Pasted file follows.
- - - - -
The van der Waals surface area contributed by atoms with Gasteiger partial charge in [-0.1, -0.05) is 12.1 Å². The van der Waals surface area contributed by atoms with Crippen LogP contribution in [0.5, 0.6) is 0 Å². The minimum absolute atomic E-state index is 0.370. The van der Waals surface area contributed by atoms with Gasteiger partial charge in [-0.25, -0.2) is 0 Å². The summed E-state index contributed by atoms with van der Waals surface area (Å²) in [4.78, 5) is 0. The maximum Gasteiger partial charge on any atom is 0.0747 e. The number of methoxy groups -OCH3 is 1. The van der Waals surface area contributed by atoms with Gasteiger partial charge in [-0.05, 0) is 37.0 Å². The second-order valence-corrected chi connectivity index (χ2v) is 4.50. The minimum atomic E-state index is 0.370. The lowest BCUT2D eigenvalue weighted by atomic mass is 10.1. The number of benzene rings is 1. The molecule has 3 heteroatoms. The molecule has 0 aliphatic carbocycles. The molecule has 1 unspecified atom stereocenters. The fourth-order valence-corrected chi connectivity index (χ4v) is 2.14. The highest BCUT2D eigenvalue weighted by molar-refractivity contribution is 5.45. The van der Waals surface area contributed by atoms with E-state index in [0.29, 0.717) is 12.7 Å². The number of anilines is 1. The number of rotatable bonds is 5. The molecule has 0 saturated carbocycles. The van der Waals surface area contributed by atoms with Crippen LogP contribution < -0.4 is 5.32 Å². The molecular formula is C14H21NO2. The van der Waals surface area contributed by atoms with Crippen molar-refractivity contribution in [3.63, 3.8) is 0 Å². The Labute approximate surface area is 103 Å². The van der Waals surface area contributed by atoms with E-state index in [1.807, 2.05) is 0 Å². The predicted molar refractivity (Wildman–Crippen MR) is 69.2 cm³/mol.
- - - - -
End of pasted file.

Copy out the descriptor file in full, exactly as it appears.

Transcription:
The van der Waals surface area contributed by atoms with Gasteiger partial charge in [-0.1, -0.05) is 12.1 Å². The van der Waals surface area contributed by atoms with Crippen LogP contribution in [0.5, 0.6) is 0 Å². The minimum absolute atomic E-state index is 0.370. The van der Waals surface area contributed by atoms with Gasteiger partial charge in [-0.25, -0.2) is 0 Å². The summed E-state index contributed by atoms with van der Waals surface area (Å²) in [4.78, 5) is 0. The maximum Gasteiger partial charge on any atom is 0.0747 e. The number of methoxy groups -OCH3 is 1. The van der Waals surface area contributed by atoms with Gasteiger partial charge in [-0.05, 0) is 37.0 Å². The second-order valence-corrected chi connectivity index (χ2v) is 4.50. The minimum atomic E-state index is 0.370. The lowest BCUT2D eigenvalue weighted by atomic mass is 10.1. The number of benzene rings is 1. The molecule has 3 heteroatoms. The molecule has 0 aliphatic carbocycles. The molecule has 1 unspecified atom stereocenters. The fourth-order valence-corrected chi connectivity index (χ4v) is 2.14. The highest BCUT2D eigenvalue weighted by molar-refractivity contribution is 5.45. The van der Waals surface area contributed by atoms with E-state index in [0.29, 0.717) is 12.7 Å². The number of anilines is 1. The number of rotatable bonds is 5. The molecule has 0 saturated carbocycles. The van der Waals surface area contributed by atoms with Crippen LogP contribution < -0.4 is 5.32 Å². The molecular formula is C14H21NO2. The van der Waals surface area contributed by atoms with Crippen molar-refractivity contribution in [3.63, 3.8) is 0 Å². The Labute approximate surface area is 103 Å². The van der Waals surface area contributed by atoms with E-state index in [1.807, 2.05) is 0 Å². The predicted molar refractivity (Wildman–Crippen MR) is 69.2 cm³/mol.